Hyperbaric treatment offered to vets

DEBBIE BRYCE/IDAHO STATE JOURNAL Jeff Hampsten, owner and operator of the Idaho Doctors Hospital Healing Center in Pocatello, has partnered with Bingham Memorial Hospital in Blackfoot to promote a new program aimed at providing hyperbaric treatment to vets.

BY DEBBIE BRYCE

POCATELLO — Oxygen therapy, or hyperbaric treatment, is non-intrusive and pain-free and research indicates that its application could benefit veterans dealing with traumatic brain injury and post traumatic stress disorder.
However, insurance typically doesn’t cover the cost of the treatment.
Jeff Hampsten, owner and operator of the Idaho Doctors Hospital Healing Center, has partnered with Bingham Memorial Hospital in Blackfoot to promote a new program aimed at providing hyperbaric treatment to vets.
Hampsten is looking for veterans to participate in treatment and he’s hoping local businesses and nonprofit groups, as well as private individuals, will support the new program and sponsor a veteran who might benefit from oxygen therapy. The cost of hyperbaric treatment is about $8,000, he said.
“But if you can heal a soldier for $8,000, he then becomes a productive, taxpaying member of the community again,” Hampsten said.
The treatment will be part of a national case study and the Idaho Doctors Hospital Healing Center will be one of seven sites nationwide to take part in the research.
“Right now, funding is the only obstacle,” Hampsten said.
Traumatic brain injury, PTSD and post-concussion depression have been signatures of the war in Iraq and Afghanistan — it is estimated that one-third of troops who serve in the Middle East have been injured.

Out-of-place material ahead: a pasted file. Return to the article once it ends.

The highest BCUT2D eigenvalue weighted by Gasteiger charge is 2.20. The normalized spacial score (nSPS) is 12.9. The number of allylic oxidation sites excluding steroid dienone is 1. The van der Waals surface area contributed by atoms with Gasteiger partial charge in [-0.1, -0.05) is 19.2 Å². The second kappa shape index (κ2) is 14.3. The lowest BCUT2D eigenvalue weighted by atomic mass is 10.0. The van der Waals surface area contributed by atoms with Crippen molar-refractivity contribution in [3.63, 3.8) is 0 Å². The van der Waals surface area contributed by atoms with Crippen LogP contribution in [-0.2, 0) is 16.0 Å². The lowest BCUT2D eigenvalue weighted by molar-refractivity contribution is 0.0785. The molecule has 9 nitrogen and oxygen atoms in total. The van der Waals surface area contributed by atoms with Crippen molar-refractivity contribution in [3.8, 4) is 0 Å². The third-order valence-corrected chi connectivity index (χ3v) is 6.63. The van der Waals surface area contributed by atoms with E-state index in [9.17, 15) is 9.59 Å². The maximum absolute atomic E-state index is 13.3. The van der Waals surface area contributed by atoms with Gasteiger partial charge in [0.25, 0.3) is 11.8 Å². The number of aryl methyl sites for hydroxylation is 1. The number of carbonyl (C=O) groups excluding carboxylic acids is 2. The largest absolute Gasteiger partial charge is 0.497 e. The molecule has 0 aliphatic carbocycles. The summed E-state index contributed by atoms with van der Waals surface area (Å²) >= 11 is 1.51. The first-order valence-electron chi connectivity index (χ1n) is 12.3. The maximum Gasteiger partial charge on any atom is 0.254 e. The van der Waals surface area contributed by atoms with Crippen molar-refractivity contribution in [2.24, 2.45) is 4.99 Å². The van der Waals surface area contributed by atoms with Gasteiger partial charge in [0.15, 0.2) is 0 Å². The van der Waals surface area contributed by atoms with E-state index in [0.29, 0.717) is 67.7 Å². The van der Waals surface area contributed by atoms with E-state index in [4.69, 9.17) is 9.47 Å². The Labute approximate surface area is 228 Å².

Hyperbaric treatment works by profusing oxygen under pressure into the blood, allowing it to saturate tissues and increasing stems cells that target the injury, Hampsten said.
A case study conducted by Paul Harch at Louisiana State University tracked the progress of Curt Allen Jr. who was seriously injured in a car accident.
At the beginning of the study, Allen, 17, was unable to lift his head, walk, or respond to instructions. But after 40 hyperbaric treatments the youth is able to converse with the staff and speak. Today, three years later, he lives independently and is employed.
“About 350,000 brain injured veterans could benefit from this,” Hampsten said.
Paul Kotter, spokesman for Bingham Memorial Hospital, said the facility heard about the new veterans program and decided to get on board. But Kotter said the treatment could also benefit survivors of automobile accidents, stroke patients and spider bite victims.
“It’s a great service that has a lot of value and worth,” Kotter said.
Kotter said the oxygen therapy is also being used to treat autism.
The Idaho Doctors Hospital Healing Center, located at 1125 W. Alameda Road, provides on-site apartments for visiting patients. The chambers there can accommodate numerous people at one time.
Patients wear a flexible plastic hood while seated inside the chamber. They are free to read, watch television or listen to music during the two-hour session.
“This is the largest center in the area,” Kotter said.
Murals decorate the chamber and provide a warm, relaxed atmosphere.
Currently, about 60 local doctors refer patients to the center for wound treatment.
Eli Henderson, also with Bingham Memorial, said there are few wounds that can’t be healed using hyperbaric treatment.
Henderson added that hyperbaric treatment is often more cost-effective.
“It should be considered early on, rather than as a last resort,” he said.
For more information about the new program, or to sponsor a veteran, contact the Idaho Doctors Hospital Healing Center at 237-1151, or visit the website at www.idahohyperbarics.com.